There was a period for a few years during my childhood and teenage years when I anticipated my father’s Christmas gift: pajamas.
Every Christmas, like clockwork, my sister and I received pajamas from our dad. We used to joke and wonder which colors or patterns he would surprise us with that year. As a kid, my heart sunk a bit upon holding the wrapped gift and feeling the lightness of the bundle. Light gifts were almost always clothes, which were practical and no fun at all to a ten-year-old. As a teen and young woman, I gradually grew fond of the pajamas from dad tradition.
I have an assorted collection of pajama tops and bottoms from him — a pink and grey plaid Espirit flannel set, pink Betty Boop cropped pants with a white ruffle trim, and a light blue snowflake cotton set. Some pieces have come and gone throughout the years, whether lost or donated, but I still wear a majority of them. During the final two years before the tradition faded, he decided to mix things up by giving us robes instead of pajama pant sets.
My favorite clothing item to wear at home is the fuzzy, pink robe I received one Christmas. I honestly can’t remember which year he had purchased it for me, but it was around the time I first moved back home from graduate school. 2008? I vaguely recall having received two pink robes that Christmas year — one from my dad and one from my aunt. I gave the robe from my aunt to my mom, since I reasoned that I didn’t need two plush robes taking up space in my closet — a patch of fluffy pink in the corner that contrasted my wardrobe of largely black, whites, and denim.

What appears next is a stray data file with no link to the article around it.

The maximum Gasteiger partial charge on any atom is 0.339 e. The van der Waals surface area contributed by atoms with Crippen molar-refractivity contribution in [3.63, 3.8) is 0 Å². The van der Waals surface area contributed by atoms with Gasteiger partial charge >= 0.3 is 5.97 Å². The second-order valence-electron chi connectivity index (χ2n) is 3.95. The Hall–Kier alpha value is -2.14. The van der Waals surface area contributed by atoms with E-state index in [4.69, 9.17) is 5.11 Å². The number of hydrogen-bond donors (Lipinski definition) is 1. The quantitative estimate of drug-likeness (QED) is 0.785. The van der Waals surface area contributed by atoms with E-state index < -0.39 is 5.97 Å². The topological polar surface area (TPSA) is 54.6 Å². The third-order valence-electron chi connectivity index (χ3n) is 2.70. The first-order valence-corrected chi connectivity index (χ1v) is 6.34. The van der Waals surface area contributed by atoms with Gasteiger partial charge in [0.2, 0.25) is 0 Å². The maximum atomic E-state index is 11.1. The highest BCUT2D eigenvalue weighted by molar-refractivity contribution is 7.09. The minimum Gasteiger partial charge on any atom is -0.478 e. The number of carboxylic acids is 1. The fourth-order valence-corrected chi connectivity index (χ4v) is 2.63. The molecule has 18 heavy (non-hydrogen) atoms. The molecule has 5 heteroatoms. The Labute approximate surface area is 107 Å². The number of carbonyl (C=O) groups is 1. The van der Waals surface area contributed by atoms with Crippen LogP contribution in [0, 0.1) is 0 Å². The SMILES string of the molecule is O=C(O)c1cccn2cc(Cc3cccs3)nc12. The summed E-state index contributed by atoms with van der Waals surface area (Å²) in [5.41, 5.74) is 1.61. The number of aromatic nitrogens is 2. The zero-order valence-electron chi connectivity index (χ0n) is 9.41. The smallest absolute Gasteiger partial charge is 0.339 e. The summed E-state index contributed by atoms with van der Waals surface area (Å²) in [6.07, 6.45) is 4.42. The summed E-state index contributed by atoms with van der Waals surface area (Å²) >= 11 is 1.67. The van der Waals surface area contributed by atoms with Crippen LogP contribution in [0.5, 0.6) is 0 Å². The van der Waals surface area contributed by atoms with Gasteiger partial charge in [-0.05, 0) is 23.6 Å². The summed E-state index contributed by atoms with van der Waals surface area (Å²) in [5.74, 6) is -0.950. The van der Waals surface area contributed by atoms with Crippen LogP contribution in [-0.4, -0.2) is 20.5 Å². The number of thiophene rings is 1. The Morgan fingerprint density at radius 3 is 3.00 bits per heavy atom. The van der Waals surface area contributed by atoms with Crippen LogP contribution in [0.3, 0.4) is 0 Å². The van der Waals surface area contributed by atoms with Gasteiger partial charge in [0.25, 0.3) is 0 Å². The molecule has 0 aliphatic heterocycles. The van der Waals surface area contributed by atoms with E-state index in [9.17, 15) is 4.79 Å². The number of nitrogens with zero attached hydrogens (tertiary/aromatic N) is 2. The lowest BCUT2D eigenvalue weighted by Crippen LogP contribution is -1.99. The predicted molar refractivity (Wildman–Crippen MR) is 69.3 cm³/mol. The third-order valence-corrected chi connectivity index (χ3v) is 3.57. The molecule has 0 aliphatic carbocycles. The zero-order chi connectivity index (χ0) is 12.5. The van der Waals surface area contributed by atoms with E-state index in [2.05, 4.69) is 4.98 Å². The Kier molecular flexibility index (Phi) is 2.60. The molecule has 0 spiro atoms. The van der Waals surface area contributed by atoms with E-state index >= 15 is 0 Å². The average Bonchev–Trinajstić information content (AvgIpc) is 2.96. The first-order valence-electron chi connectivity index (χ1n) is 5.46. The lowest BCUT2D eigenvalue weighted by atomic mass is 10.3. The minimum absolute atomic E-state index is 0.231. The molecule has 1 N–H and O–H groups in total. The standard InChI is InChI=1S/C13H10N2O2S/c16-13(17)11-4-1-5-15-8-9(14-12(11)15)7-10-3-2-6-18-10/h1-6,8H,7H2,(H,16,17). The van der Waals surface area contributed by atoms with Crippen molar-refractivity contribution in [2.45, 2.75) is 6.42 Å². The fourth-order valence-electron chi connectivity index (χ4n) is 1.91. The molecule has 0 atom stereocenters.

The robe followed me when my husband and I purchased our home. On chilly mornings, I would throw it on as I prepared my coffee. I also love writing and reading in it. I imagine stay-at-home writers to be people with messy hair wearing robes and drinking coffee. Doing so makes me feel like I’m donning the wardrobe of a writer. I’d cozy up in it on slow Saturday mornings. I feel immediately at ease when I wrap myself in it. It was like receiving a big bear hug. There is now a little hole in the back of the neck tag area from excessive wear and hanging. Although I have a tiny suspicion that my stepmom had a say in my dad’s gifts over the years, I like to think of my serious dad – the opposite of a fuzzy, pink robe person – tied to this warm and loving piece of clothing.
My husband made comments now and then about how warm and comfortable I looked in my robe. I think he longed for a robe of his own. Two years ago for Christmas, I purchased him a fuzzy robe on a whim. It was a dark green and blue plaid robe, and it was just as soft and cozy as the pale pink robe I wear and love so much.
This piece is inspired by the book Worn Stories by Emily Spivack, a collection of sartorial stories and memories of the clothing we wear, own, and love. For a deeper dive, read Brain Pickings post of the book here and see Spivack’s ongoing project Worn Stories here.